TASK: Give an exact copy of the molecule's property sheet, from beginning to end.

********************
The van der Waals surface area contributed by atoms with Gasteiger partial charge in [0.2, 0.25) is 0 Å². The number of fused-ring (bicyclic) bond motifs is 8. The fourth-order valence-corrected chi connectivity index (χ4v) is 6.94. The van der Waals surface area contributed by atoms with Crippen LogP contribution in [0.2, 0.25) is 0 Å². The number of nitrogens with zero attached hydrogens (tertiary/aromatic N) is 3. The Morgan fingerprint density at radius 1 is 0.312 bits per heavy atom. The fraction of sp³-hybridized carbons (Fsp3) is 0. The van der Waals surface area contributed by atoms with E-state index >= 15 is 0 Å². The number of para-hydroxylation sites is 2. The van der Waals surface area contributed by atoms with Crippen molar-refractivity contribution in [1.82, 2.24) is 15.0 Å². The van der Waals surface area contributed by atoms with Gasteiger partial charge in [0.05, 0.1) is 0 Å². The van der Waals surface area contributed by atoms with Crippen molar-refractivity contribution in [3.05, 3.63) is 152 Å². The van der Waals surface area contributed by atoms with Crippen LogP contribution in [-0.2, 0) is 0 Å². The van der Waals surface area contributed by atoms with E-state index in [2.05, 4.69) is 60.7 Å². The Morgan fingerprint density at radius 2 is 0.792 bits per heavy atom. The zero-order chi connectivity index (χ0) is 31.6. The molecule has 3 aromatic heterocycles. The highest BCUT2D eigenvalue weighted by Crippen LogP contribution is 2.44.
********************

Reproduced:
The van der Waals surface area contributed by atoms with Gasteiger partial charge in [0.2, 0.25) is 0 Å². The number of fused-ring (bicyclic) bond motifs is 8. The fourth-order valence-corrected chi connectivity index (χ4v) is 6.94. The van der Waals surface area contributed by atoms with Crippen LogP contribution in [0.2, 0.25) is 0 Å². The number of nitrogens with zero attached hydrogens (tertiary/aromatic N) is 3. The Morgan fingerprint density at radius 1 is 0.312 bits per heavy atom. The fraction of sp³-hybridized carbons (Fsp3) is 0. The van der Waals surface area contributed by atoms with E-state index >= 15 is 0 Å². The number of para-hydroxylation sites is 2. The van der Waals surface area contributed by atoms with Crippen molar-refractivity contribution in [1.82, 2.24) is 15.0 Å². The van der Waals surface area contributed by atoms with Gasteiger partial charge in [0.05, 0.1) is 0 Å². The van der Waals surface area contributed by atoms with Crippen molar-refractivity contribution in [3.05, 3.63) is 152 Å². The van der Waals surface area contributed by atoms with Crippen LogP contribution in [-0.2, 0) is 0 Å². The van der Waals surface area contributed by atoms with E-state index in [2.05, 4.69) is 60.7 Å². The Morgan fingerprint density at radius 2 is 0.792 bits per heavy atom. The zero-order chi connectivity index (χ0) is 31.6. The molecule has 3 aromatic heterocycles. The highest BCUT2D eigenvalue weighted by Crippen LogP contribution is 2.44.